An Ounce of Prevention: Early Motions Attacking Class Certification

Article excerpt

YOU hang up the phone. Your client has just been served with a class action complaint. After reading the complaint, you conclude that even assuming all its allegations are true, this case can never be certified as a class action. You quickly file a motion to dismiss the class allegations.

Without addressing your argument, the court denies the motion. The court asserts that the normal practice is to consider certification issues when the plaintiff moves for class certification after discovery, and accordingly the defendant's motion is premature. (1) Six months, fifteen interrogatories, twenty-two requests for the production of documents, one Rule 30(b)(6) deposition, three motions to compel, and five individual depositions later the court denies the plaintiff's motion for class certification on the same grounds raised in your initial motion to dismiss.

For defense counsel, the previous scenario represents a bitter-sweet victory. While you ultimately spared the client the expense of protracted class litigation, the client still incurred considerable and unnecessary cost. This article provides arguments to prevent what happened in this scenario from recurring in real life--by convincing courts to consider early motions on the merits instead of following the "usual practice" of waiting for a class certification. In particular, this article considers the ability to file early motions under the Federal Rules, the fairness of early motions to each of the parties, and the judicial economy early motions can create.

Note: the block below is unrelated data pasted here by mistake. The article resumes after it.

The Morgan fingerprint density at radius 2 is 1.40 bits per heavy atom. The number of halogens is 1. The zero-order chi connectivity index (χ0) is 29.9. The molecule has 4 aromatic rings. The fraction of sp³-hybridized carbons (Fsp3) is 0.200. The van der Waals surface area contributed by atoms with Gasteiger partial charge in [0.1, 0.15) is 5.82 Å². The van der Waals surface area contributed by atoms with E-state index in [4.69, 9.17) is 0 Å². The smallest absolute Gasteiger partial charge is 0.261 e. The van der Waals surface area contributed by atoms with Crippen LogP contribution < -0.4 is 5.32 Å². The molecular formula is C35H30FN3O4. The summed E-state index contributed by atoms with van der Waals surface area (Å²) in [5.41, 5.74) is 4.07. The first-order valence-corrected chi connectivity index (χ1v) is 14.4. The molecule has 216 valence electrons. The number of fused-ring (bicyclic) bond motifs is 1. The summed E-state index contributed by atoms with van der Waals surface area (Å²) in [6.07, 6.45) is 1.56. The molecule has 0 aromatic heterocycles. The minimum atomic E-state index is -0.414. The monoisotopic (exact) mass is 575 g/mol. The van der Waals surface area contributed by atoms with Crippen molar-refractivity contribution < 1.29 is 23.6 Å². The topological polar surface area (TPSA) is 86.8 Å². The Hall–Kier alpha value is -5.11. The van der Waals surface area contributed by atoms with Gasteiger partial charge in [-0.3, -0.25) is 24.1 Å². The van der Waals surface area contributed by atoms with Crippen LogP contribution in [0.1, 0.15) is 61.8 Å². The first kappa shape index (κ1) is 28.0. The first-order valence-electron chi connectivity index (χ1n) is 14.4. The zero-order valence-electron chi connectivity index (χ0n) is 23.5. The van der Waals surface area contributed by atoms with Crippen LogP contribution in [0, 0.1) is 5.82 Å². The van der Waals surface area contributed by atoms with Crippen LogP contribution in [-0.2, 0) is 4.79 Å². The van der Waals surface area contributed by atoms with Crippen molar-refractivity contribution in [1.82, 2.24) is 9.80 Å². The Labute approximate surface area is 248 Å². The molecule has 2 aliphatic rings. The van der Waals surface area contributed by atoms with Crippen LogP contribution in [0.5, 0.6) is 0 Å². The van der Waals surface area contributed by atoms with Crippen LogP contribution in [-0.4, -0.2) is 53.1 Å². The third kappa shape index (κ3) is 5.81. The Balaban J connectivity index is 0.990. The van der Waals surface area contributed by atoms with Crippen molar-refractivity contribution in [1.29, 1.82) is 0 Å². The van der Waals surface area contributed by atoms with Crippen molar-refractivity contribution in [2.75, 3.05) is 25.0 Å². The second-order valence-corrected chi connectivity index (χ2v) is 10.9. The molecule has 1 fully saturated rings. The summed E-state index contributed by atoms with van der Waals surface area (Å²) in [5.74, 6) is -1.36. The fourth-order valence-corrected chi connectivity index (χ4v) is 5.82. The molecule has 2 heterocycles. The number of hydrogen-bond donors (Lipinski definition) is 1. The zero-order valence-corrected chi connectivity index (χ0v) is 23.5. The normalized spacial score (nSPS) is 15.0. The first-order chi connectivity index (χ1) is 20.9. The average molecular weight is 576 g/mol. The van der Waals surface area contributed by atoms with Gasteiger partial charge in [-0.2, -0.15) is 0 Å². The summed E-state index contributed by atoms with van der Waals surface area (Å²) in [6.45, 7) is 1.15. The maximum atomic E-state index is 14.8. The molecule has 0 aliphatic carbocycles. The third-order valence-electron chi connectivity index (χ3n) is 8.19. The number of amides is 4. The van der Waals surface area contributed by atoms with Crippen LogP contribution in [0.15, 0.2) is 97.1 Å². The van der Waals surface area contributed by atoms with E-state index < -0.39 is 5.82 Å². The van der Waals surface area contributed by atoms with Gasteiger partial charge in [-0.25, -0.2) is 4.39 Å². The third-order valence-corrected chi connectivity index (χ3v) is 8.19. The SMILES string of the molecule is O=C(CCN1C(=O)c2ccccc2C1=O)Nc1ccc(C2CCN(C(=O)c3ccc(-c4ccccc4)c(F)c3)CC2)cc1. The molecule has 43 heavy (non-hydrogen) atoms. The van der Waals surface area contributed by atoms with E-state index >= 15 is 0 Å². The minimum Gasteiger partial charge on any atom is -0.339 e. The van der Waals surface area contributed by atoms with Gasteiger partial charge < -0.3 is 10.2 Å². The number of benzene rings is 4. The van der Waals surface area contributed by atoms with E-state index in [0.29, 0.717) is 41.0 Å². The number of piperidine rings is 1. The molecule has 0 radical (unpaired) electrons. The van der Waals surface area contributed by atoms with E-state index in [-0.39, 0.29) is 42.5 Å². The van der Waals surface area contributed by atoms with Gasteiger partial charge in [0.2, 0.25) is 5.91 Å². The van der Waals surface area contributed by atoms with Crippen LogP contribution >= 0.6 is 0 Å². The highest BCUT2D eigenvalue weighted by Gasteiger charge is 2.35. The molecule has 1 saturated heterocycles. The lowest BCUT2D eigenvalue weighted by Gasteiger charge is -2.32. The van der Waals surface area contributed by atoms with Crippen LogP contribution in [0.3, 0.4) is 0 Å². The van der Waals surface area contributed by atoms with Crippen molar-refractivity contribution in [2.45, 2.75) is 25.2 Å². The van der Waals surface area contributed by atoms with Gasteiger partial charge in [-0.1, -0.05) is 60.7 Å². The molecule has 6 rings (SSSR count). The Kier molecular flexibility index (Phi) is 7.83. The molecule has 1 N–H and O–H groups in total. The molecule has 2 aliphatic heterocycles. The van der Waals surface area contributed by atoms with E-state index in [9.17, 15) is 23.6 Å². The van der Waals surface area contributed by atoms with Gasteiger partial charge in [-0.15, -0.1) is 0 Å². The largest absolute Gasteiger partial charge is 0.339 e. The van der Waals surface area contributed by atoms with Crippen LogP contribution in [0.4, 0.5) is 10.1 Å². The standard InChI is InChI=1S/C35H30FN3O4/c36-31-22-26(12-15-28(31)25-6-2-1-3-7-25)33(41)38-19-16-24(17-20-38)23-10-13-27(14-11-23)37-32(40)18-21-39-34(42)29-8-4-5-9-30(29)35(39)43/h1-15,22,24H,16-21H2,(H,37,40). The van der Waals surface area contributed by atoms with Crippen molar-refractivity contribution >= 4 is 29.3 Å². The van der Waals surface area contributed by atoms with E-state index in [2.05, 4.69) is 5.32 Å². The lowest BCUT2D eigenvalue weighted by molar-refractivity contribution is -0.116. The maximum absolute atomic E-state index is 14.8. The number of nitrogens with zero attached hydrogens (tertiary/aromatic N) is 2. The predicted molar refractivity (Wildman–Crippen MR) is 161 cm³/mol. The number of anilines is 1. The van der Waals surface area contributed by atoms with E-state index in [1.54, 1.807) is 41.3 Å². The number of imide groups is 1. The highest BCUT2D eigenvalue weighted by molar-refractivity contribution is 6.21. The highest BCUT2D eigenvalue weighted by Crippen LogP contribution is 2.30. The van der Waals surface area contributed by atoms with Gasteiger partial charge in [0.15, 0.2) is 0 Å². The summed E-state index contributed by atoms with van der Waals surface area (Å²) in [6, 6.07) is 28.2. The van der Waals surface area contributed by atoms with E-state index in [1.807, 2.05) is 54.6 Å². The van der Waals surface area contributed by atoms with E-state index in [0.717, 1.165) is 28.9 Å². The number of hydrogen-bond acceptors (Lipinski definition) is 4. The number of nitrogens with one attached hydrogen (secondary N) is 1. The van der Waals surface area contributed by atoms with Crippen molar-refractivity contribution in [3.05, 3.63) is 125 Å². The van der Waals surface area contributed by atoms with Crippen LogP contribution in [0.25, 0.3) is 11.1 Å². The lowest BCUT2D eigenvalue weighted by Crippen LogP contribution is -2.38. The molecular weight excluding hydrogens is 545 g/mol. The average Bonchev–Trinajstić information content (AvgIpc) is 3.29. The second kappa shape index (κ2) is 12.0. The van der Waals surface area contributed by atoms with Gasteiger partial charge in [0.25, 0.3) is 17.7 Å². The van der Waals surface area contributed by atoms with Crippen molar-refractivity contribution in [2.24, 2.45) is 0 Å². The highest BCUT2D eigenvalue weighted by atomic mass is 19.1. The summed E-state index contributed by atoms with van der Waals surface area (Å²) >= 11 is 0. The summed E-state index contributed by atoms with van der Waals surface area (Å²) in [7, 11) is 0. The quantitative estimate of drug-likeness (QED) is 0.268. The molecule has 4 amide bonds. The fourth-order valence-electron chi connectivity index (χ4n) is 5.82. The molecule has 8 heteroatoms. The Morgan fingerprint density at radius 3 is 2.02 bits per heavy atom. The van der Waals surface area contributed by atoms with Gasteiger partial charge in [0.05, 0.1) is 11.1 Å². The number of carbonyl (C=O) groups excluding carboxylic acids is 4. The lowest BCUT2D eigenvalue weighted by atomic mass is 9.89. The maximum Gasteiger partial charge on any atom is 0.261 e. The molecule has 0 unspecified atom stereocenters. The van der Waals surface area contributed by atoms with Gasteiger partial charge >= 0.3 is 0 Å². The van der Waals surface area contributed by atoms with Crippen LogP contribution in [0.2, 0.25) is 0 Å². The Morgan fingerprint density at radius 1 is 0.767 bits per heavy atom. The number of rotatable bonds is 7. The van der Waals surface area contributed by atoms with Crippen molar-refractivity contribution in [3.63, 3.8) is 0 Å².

I. Status of Early Motions under the Federal Rules

Three federal rules, alone or in combination, have been construed to permit judges to grant early motions. Defendants may: (1) move to dismiss class allegations under Rule 12(b)(6); (2) move to strike the class allegations under Rule 12(f); or (3) move to deny class certification under Rule 23. This section discusses each option and concludes with a brief note to the defendant.

In this context, it is important to remember that local precedent controls. Some circuits and districts prefer (or prefer to deny) motions to dismiss over motions to strike. The practitioner must obey the law of the court hearing the case. However, absent controlling law to the contrary, Rule 12(b)(6) is preferable to Rule 12(f) when attacking the class allegations at the pleading stage. In contrast, motions to deny class certification under Rule 23--not motions to dismiss the class allegations or motions to strike--are appropriate when some discovery is needed to establish a problem fatal to class certification.

A. Motions to Dismiss

Like a motion to dismiss a particular cause of action, the motion to dismiss a class allegation presents the question: Do the class allegations make it plausible that the class can be certified under Rule 23? (2) The purpose of the motion to dismiss and the weight of the case law support the view that such motions can, and should, be posed prior to discovery or consideration of class certification.

Generally speaking, the purpose of the motion to dismiss is to allow defendants to test whether plaintiffs' allegations support their legal conclusions. (3) If the plaintiff cannot prevail even if everything she alleges is true--the action should not continue, at least not without first amending the allegations. This logic holds equally whether the legal conclusion being tested is that a class should be certified under Rule 23 (4) or that the elements of a particular cause of action can be satisfied. If the allegations do not support the legal conclusion, then there is no reason to believe that discovery will help. (5) And if discovery is pointless, there is no reason to burden the defendant or the courts with it. Moreover, few would argue that proving legal conclusions is easier than pleading them. Thus, if the plaintiff cannot successfully plead, then there is little reason to expect her to prove. …

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